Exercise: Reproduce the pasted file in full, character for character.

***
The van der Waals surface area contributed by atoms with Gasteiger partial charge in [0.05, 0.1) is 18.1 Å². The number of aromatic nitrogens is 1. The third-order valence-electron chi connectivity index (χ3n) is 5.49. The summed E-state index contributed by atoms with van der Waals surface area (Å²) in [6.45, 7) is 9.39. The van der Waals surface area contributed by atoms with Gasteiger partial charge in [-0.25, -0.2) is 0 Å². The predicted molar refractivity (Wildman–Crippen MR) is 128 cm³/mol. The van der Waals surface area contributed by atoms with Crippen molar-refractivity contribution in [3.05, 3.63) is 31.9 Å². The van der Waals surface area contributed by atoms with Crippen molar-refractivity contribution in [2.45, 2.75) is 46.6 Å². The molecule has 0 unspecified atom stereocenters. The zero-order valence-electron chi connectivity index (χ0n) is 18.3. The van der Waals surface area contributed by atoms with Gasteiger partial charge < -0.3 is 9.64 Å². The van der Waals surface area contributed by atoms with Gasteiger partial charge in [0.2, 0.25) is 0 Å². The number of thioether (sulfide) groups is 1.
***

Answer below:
The van der Waals surface area contributed by atoms with Gasteiger partial charge in [0.05, 0.1) is 18.1 Å². The number of aromatic nitrogens is 1. The third-order valence-electron chi connectivity index (χ3n) is 5.49. The summed E-state index contributed by atoms with van der Waals surface area (Å²) in [6.45, 7) is 9.39. The van der Waals surface area contributed by atoms with Gasteiger partial charge in [-0.25, -0.2) is 0 Å². The predicted molar refractivity (Wildman–Crippen MR) is 128 cm³/mol. The van der Waals surface area contributed by atoms with Crippen molar-refractivity contribution in [3.05, 3.63) is 31.9 Å². The van der Waals surface area contributed by atoms with Crippen molar-refractivity contribution in [2.45, 2.75) is 46.6 Å². The molecule has 0 unspecified atom stereocenters. The zero-order valence-electron chi connectivity index (χ0n) is 18.3. The van der Waals surface area contributed by atoms with Gasteiger partial charge < -0.3 is 9.64 Å². The van der Waals surface area contributed by atoms with Gasteiger partial charge in [0.2, 0.25) is 0 Å². The number of thioether (sulfide) groups is 1.